• Maintain a high level of fluid intake, water, weak diluted squash or fresh fruit every day but especially before and after training sessions or matches. Aim for 2 to 3 litres daily. Drink little and often. Avoid alcohol, as it will not help hydration.
  • Begin process of refuelling as soon as possible after a training session or match. Choose glucose enriched carbohydrates, baked potatoes, cereals (like cornflakes) or bread.
  • Directly after a training session or match the promotion of the use of sports drinks enriched with carbohydrates should be encouraged or the eating of fruit such as bananas or raisins.
  • Aim to consume 3 grams of carbohydrate per 1kg of body weight with 1 hour of a training session or match.
  • Children should be encouraged to eat a snack and have a drink @ least 2 hours before practice or a game. A good supply of fluids should be available throughout the period they are training or playing.

Warming Up & Cooling Down
 

* Please note all mini-soccer warm-ups must involve a ball.

Physiological Responses – Warming Up
 

  • Raises body temperature
  • Increase heart rate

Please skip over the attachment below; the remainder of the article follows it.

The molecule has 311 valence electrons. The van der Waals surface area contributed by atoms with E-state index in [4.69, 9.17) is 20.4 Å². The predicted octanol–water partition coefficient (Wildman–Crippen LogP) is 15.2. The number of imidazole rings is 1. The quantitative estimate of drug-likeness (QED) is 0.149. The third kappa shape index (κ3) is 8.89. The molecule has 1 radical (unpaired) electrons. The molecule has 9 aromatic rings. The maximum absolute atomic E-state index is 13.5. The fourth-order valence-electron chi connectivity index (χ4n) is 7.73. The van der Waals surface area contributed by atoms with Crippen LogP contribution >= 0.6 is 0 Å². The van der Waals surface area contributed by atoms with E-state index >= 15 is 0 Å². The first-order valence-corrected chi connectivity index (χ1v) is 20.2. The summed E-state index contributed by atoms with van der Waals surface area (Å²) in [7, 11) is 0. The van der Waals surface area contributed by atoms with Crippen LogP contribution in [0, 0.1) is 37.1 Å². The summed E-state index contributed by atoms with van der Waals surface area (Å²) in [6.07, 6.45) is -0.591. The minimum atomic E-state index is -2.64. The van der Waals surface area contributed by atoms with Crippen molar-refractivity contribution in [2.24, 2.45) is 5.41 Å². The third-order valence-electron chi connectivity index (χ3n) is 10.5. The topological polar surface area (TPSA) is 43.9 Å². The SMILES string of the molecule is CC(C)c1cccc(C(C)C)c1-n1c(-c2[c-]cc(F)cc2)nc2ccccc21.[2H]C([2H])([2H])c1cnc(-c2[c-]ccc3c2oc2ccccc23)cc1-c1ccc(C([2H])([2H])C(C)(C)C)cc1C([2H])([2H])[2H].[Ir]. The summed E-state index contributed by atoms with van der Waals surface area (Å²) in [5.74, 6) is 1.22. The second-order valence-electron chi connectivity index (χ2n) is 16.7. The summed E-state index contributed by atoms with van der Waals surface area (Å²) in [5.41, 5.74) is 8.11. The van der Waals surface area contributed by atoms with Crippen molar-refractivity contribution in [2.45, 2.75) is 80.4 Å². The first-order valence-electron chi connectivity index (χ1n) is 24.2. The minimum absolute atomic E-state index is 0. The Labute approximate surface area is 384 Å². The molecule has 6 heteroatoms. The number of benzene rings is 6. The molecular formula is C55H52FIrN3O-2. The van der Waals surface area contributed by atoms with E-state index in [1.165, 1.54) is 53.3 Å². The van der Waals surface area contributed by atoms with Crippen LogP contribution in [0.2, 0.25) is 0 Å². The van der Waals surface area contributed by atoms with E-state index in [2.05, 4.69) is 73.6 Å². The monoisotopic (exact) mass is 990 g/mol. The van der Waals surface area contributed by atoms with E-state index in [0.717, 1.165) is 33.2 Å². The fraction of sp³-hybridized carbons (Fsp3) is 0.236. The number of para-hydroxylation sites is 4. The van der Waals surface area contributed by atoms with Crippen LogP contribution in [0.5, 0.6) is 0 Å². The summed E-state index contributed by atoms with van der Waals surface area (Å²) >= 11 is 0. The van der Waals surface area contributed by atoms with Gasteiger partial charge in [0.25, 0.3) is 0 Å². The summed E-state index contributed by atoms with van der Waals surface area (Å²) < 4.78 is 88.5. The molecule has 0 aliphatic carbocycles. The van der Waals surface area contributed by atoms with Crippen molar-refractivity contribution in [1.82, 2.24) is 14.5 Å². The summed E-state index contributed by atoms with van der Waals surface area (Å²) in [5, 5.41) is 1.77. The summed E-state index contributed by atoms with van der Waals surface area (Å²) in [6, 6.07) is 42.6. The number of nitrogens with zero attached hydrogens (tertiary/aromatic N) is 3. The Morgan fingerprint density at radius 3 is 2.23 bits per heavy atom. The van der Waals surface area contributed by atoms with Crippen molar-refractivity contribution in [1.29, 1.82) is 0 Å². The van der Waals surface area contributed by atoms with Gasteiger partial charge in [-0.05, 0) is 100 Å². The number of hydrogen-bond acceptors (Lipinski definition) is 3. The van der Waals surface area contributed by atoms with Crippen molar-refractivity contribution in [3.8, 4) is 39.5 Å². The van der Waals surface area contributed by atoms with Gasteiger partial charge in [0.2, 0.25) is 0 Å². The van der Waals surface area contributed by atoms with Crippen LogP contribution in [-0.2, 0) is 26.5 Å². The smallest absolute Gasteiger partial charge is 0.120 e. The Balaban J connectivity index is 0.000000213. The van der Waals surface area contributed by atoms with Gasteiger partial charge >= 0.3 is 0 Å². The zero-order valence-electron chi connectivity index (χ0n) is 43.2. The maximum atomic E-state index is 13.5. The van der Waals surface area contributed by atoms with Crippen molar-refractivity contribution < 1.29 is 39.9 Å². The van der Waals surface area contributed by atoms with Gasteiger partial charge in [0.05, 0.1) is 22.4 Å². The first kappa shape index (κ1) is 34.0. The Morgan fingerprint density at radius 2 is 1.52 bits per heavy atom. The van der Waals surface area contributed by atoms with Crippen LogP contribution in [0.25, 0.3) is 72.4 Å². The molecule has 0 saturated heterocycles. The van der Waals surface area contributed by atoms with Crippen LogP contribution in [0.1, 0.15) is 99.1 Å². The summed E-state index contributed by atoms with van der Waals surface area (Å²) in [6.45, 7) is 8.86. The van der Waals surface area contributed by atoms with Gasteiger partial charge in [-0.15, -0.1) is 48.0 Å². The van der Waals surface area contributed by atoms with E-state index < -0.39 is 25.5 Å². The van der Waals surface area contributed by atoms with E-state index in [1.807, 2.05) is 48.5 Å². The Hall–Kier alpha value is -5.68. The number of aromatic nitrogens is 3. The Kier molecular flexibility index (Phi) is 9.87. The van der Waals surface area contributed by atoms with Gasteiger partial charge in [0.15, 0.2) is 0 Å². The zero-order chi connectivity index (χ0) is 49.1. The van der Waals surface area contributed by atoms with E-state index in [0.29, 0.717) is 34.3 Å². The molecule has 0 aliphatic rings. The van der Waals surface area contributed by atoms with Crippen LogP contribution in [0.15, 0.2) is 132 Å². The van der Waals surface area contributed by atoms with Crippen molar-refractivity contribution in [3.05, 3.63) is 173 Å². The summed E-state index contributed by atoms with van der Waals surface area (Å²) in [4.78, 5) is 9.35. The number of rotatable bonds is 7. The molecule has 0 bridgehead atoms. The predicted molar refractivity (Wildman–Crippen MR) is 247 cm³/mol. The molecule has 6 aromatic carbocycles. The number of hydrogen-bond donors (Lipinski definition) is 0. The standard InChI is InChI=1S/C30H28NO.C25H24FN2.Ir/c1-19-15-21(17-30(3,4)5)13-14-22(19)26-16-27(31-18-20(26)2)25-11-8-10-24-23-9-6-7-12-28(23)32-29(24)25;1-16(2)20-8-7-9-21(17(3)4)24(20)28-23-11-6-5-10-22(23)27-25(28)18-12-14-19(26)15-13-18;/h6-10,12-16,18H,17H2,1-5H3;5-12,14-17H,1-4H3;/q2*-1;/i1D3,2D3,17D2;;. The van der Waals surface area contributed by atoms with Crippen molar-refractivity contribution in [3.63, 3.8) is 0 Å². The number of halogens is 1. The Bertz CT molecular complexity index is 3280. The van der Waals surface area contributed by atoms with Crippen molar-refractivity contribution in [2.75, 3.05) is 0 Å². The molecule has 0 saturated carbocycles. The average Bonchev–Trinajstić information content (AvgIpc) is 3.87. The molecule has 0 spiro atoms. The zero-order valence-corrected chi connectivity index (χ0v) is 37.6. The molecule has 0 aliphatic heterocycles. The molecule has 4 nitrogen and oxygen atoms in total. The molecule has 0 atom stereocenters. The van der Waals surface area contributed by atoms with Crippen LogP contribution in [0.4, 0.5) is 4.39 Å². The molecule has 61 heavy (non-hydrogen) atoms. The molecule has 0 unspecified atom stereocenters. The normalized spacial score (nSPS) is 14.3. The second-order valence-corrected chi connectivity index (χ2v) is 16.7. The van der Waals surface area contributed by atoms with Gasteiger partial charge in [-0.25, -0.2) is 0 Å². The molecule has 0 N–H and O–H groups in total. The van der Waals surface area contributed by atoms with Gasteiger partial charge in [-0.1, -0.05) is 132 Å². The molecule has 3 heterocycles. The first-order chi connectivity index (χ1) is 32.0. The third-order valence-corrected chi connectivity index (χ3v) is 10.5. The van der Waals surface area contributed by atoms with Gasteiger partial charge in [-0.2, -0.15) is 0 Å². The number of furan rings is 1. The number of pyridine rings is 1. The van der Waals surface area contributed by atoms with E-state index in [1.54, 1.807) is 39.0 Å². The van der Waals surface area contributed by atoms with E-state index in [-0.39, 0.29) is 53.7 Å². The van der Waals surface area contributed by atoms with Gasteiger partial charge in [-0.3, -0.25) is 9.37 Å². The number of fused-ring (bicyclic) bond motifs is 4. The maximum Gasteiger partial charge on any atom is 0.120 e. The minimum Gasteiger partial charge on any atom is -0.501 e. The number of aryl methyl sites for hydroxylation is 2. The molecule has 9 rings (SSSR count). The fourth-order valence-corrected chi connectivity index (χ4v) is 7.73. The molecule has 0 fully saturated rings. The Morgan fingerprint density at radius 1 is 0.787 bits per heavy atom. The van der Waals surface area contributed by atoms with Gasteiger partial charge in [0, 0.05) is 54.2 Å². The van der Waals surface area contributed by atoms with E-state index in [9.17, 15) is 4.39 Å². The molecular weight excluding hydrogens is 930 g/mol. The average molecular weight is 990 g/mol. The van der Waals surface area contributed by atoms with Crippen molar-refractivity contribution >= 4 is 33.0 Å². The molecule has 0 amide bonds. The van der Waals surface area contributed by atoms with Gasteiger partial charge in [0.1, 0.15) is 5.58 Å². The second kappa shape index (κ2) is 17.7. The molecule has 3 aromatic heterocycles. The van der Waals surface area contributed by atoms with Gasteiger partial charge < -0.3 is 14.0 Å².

• Increase circulation and blood flow round body
  • Prepares body and mind for exercise
  • Improves flexibility of muscular structures in body

 Benefits – Warming Up
 

  • Reduces likelihood of muscle injury by increasing flexibility and mobility
  • Improves body efficiency and prevents discomfort
  • Prepares body and mind for exercise

Warm Up Example for Coaching Session
 

  • Begin with gentle jogging, skipping to slowly increase heart rate
  • Increase intensity slowly – allowing players to work at their pace
  • Move into stretching working through muscle groups top to bottom – neck  & shoulders / arms & chest / lower back & stomach / buttocks / groin & hips / front & back of thigh / calf & ankle. (Specific attention to groin, calf, hamstring and thigh muscles)